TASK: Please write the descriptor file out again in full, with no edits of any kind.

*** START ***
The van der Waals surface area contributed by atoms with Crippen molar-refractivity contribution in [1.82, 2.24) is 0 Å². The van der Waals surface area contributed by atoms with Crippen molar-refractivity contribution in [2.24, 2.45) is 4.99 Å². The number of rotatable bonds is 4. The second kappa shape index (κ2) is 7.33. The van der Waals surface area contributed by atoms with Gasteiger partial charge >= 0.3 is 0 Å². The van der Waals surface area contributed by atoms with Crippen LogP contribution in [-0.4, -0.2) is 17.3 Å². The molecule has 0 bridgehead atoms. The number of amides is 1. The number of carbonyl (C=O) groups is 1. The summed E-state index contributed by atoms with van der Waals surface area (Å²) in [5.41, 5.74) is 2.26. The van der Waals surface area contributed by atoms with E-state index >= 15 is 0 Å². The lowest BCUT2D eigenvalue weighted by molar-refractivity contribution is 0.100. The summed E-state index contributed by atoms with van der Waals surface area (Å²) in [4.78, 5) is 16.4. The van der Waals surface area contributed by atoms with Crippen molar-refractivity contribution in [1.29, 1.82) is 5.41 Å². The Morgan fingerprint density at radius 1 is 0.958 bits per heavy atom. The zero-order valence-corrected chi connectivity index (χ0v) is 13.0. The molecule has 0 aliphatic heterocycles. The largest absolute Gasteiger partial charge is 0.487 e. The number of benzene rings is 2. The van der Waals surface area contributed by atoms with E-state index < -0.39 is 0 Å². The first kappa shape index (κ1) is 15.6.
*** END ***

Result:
The van der Waals surface area contributed by atoms with Crippen molar-refractivity contribution in [1.82, 2.24) is 0 Å². The van der Waals surface area contributed by atoms with Crippen molar-refractivity contribution in [2.24, 2.45) is 4.99 Å². The number of rotatable bonds is 4. The second kappa shape index (κ2) is 7.33. The van der Waals surface area contributed by atoms with Gasteiger partial charge >= 0.3 is 0 Å². The van der Waals surface area contributed by atoms with Crippen LogP contribution in [-0.4, -0.2) is 17.3 Å². The molecule has 0 bridgehead atoms. The number of amides is 1. The number of carbonyl (C=O) groups is 1. The summed E-state index contributed by atoms with van der Waals surface area (Å²) in [5.41, 5.74) is 2.26. The van der Waals surface area contributed by atoms with E-state index >= 15 is 0 Å². The lowest BCUT2D eigenvalue weighted by molar-refractivity contribution is 0.100. The summed E-state index contributed by atoms with van der Waals surface area (Å²) in [4.78, 5) is 16.4. The van der Waals surface area contributed by atoms with Crippen molar-refractivity contribution in [1.29, 1.82) is 5.41 Å². The Morgan fingerprint density at radius 1 is 0.958 bits per heavy atom. The zero-order valence-corrected chi connectivity index (χ0v) is 13.0. The molecule has 0 aliphatic heterocycles. The largest absolute Gasteiger partial charge is 0.487 e. The number of benzene rings is 2. The van der Waals surface area contributed by atoms with E-state index < -0.39 is 0 Å². The first kappa shape index (κ1) is 15.6.